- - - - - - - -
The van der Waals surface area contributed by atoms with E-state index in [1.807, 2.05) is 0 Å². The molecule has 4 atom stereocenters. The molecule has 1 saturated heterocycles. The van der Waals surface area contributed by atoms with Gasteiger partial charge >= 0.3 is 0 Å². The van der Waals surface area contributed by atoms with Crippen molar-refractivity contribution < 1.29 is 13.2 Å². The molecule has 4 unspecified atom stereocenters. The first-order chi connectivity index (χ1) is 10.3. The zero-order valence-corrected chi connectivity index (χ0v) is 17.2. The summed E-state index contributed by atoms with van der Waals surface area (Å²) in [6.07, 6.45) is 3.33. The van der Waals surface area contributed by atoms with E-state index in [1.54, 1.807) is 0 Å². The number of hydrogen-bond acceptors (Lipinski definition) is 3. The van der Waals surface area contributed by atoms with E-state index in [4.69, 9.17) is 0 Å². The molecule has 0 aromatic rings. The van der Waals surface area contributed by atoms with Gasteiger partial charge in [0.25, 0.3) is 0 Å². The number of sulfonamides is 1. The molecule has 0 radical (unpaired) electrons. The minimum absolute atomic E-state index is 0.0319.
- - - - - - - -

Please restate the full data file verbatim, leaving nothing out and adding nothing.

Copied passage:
The van der Waals surface area contributed by atoms with E-state index in [1.807, 2.05) is 0 Å². The molecule has 4 atom stereocenters. The molecule has 1 saturated heterocycles. The van der Waals surface area contributed by atoms with Gasteiger partial charge >= 0.3 is 0 Å². The van der Waals surface area contributed by atoms with Crippen molar-refractivity contribution < 1.29 is 13.2 Å². The molecule has 4 unspecified atom stereocenters. The first-order chi connectivity index (χ1) is 10.3. The zero-order valence-corrected chi connectivity index (χ0v) is 17.2. The summed E-state index contributed by atoms with van der Waals surface area (Å²) in [6.07, 6.45) is 3.33. The van der Waals surface area contributed by atoms with E-state index in [1.54, 1.807) is 0 Å². The number of hydrogen-bond acceptors (Lipinski definition) is 3. The van der Waals surface area contributed by atoms with E-state index in [4.69, 9.17) is 0 Å². The molecule has 0 aromatic rings. The van der Waals surface area contributed by atoms with Gasteiger partial charge in [0.25, 0.3) is 0 Å². The number of sulfonamides is 1. The molecule has 0 radical (unpaired) electrons. The minimum absolute atomic E-state index is 0.0319.